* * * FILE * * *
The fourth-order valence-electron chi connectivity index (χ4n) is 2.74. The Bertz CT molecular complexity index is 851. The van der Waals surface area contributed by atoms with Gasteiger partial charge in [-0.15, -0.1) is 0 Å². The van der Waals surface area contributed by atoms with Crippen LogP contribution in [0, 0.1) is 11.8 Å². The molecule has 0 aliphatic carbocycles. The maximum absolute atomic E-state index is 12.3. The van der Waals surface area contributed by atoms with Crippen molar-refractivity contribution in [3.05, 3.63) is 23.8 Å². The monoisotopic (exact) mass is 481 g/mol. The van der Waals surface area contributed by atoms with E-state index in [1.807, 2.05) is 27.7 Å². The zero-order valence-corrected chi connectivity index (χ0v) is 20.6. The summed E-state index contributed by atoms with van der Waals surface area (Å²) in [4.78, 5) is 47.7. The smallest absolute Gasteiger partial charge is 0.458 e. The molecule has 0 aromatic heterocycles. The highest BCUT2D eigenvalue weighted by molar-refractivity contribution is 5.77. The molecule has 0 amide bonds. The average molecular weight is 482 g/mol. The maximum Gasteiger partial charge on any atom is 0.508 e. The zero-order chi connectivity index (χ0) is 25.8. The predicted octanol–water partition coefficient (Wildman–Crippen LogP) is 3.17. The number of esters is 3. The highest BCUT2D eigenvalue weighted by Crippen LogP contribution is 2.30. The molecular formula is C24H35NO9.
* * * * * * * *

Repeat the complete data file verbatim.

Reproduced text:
The fourth-order valence-electron chi connectivity index (χ4n) is 2.74. The Bertz CT molecular complexity index is 851. The van der Waals surface area contributed by atoms with Gasteiger partial charge in [-0.15, -0.1) is 0 Å². The van der Waals surface area contributed by atoms with Crippen LogP contribution in [0, 0.1) is 11.8 Å². The molecule has 0 aliphatic carbocycles. The maximum absolute atomic E-state index is 12.3. The van der Waals surface area contributed by atoms with Crippen molar-refractivity contribution in [3.05, 3.63) is 23.8 Å². The monoisotopic (exact) mass is 481 g/mol. The van der Waals surface area contributed by atoms with E-state index in [1.807, 2.05) is 27.7 Å². The zero-order valence-corrected chi connectivity index (χ0v) is 20.6. The summed E-state index contributed by atoms with van der Waals surface area (Å²) in [4.78, 5) is 47.7. The smallest absolute Gasteiger partial charge is 0.458 e. The molecule has 0 aromatic heterocycles. The highest BCUT2D eigenvalue weighted by molar-refractivity contribution is 5.77. The molecule has 0 amide bonds. The average molecular weight is 482 g/mol. The maximum Gasteiger partial charge on any atom is 0.508 e. The zero-order chi connectivity index (χ0) is 25.8. The predicted octanol–water partition coefficient (Wildman–Crippen LogP) is 3.17. The number of esters is 3. The highest BCUT2D eigenvalue weighted by Crippen LogP contribution is 2.30. The molecular formula is C24H35NO9.